Paper No. 210-19
Presentation Time: 9:00 AM-6:30 PM
PHOSPHOROUS AND SEDIMENT FLUXES ANALYSIS IN AQUIA CREEK BASIN, VIRGINIA, USA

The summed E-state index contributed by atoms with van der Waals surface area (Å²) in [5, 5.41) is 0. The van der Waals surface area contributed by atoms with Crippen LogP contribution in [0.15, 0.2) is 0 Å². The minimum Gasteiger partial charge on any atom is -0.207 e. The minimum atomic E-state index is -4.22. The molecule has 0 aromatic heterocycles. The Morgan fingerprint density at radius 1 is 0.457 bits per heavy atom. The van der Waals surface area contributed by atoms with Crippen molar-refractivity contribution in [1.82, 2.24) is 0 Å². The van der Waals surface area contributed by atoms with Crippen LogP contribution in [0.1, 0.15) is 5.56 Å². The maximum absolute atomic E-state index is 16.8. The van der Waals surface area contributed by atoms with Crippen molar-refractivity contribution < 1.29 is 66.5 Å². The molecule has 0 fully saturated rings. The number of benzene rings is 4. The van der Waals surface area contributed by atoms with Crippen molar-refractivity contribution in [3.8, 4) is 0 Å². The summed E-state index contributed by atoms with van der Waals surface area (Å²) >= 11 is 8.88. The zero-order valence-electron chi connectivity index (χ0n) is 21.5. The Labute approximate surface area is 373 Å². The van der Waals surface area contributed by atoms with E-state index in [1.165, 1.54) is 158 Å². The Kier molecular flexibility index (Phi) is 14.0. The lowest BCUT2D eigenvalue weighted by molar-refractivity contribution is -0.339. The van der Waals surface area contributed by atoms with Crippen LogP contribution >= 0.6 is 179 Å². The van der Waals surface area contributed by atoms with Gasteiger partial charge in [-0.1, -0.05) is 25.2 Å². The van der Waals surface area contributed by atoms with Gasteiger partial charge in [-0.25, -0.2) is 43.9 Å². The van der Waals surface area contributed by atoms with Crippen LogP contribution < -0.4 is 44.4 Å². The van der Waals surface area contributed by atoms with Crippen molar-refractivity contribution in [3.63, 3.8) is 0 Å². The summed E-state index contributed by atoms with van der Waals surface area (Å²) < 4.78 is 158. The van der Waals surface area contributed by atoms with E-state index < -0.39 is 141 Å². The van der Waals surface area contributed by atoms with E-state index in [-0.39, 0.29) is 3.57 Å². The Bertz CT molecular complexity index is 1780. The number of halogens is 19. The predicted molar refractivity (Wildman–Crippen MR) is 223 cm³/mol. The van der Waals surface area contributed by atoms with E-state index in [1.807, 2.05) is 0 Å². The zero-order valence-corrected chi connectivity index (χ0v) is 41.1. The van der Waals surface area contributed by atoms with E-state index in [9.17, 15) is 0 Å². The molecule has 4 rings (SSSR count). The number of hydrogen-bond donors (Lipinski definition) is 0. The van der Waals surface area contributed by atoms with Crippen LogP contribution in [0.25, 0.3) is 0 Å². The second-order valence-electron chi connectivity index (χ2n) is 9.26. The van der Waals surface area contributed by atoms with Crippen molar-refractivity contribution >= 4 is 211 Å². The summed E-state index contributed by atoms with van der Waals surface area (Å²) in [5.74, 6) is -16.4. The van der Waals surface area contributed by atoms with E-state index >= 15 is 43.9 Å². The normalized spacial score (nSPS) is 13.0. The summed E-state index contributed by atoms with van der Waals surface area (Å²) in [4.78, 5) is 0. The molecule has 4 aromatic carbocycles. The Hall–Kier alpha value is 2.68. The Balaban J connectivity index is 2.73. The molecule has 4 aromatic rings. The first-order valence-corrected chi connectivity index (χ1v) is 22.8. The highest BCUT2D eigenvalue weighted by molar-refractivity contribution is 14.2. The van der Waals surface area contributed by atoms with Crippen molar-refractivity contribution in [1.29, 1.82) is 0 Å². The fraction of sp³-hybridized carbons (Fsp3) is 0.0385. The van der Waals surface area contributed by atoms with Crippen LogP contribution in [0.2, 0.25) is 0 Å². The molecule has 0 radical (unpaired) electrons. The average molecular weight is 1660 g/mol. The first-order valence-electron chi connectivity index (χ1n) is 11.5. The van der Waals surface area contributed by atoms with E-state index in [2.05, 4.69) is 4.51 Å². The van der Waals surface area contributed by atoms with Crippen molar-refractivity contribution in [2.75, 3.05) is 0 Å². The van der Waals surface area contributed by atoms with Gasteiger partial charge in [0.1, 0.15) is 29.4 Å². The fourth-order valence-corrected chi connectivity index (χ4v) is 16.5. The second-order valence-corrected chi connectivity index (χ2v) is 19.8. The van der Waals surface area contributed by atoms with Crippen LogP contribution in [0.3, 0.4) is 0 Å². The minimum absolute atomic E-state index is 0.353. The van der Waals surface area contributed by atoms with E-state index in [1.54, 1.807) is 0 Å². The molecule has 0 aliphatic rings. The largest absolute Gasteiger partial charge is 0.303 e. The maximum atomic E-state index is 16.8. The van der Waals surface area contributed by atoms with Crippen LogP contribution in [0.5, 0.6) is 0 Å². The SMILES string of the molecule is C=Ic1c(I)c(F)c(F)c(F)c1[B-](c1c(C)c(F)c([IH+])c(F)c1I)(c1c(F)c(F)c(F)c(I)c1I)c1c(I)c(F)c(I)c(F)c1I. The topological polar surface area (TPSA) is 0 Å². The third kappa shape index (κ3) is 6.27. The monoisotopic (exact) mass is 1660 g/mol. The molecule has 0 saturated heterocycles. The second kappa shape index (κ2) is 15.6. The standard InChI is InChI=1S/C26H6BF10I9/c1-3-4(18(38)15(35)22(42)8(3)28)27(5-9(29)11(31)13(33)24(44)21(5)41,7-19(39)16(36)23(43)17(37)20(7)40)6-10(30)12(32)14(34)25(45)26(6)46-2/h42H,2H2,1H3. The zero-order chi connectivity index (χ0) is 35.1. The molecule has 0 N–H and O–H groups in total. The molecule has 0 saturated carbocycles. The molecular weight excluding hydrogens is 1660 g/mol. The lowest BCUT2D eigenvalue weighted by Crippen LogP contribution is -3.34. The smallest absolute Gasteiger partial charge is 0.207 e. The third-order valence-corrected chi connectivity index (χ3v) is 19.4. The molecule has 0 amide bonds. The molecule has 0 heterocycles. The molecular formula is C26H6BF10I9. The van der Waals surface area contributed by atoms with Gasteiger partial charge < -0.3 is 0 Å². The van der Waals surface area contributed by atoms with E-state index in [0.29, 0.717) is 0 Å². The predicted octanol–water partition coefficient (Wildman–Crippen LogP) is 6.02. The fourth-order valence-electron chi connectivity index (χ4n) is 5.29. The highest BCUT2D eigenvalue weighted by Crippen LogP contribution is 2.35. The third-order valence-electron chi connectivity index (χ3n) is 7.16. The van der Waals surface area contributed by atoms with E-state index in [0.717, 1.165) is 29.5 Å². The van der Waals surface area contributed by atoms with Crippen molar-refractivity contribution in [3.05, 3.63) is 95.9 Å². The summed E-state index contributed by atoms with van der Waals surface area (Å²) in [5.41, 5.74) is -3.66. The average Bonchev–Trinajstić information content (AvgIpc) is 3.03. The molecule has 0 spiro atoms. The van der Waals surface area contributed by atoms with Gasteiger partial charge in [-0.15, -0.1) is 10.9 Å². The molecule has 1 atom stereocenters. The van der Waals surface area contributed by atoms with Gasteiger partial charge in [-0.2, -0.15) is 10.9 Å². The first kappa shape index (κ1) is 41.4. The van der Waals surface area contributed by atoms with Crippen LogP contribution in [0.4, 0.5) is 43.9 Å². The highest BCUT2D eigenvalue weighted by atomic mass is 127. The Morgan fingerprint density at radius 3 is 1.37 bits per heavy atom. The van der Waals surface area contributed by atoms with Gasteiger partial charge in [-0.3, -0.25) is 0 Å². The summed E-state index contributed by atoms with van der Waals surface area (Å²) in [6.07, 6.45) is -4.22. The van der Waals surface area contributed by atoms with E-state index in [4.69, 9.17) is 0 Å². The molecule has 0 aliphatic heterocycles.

Aquatic systems are negatively affected by excess input of phosphorus bound to sediments generated by landscape surficial erosion and in-channel stream erosion. Excess phosphorus can lead to diverse problems such as toxic algal blooms, loss of oxygen, and reductions in biodiversity. This study examines stream water phosphorous levels in the basin of Aquia Creek, a 3rd order tributary of the Potomac River (U.S.A). Sediment traps, bank erosion pins, analysis of LIDAR data and historic orthorectified aerial images, and the Revised Universal Soil Loss Equation (RUSLE), coupled with a sediment delivery ratio (SDR) were used in analyzing watershed rill and inter-rill sediment fluxes from the basin as well as internally generated stream bank sediments. Water samples continue to be taken at six different locations bi-weekly, including one auto sampler location. The preliminary results of stream water total P ranges from 0.054 to 95.012 ppm, with elevated levels occurring during the autumn and spring seasons. RUSLE results estimate total surficial soil losses of 55,082 Mg yr-1 with a total flux of 9,041.4 Mg yr-1. The model sensitivity analysis shows that slope and anthropogenic land alterations determine soil erosion variability in the basin, with the highest per hectare losses generated in deciduous forests with slopes between 23.6 and 63.4°. Deciduous forests comprise 57% of the basin, and generate an estimated 24,462.2 Mg yr-1 of soil. Cultivated land yielded the second largest losses with 11,424.2 Mg yr-1 being lost annually. The ongoing sediment trap measurements will be used in verifying the accuracy of RUSLE in soil loss analysis. The preliminary results of bank erosion pin measurements show that rates vary from 1.2 to 38.76 cm yr-1, with the highest values incurred along reaches draining urban areas. Stream bank soils total P content ranged from 2 to16 µg g-1. Bank erosion rates and phosphorous concentrations will be used to determine P fluxes from cut banks within the basin. Preliminary data suggests that acceleration of runoff due to urbanization and subsequent increases in internal erosion rates may significantly contribute to elevated phosphorus concentrations in Aquia Creek.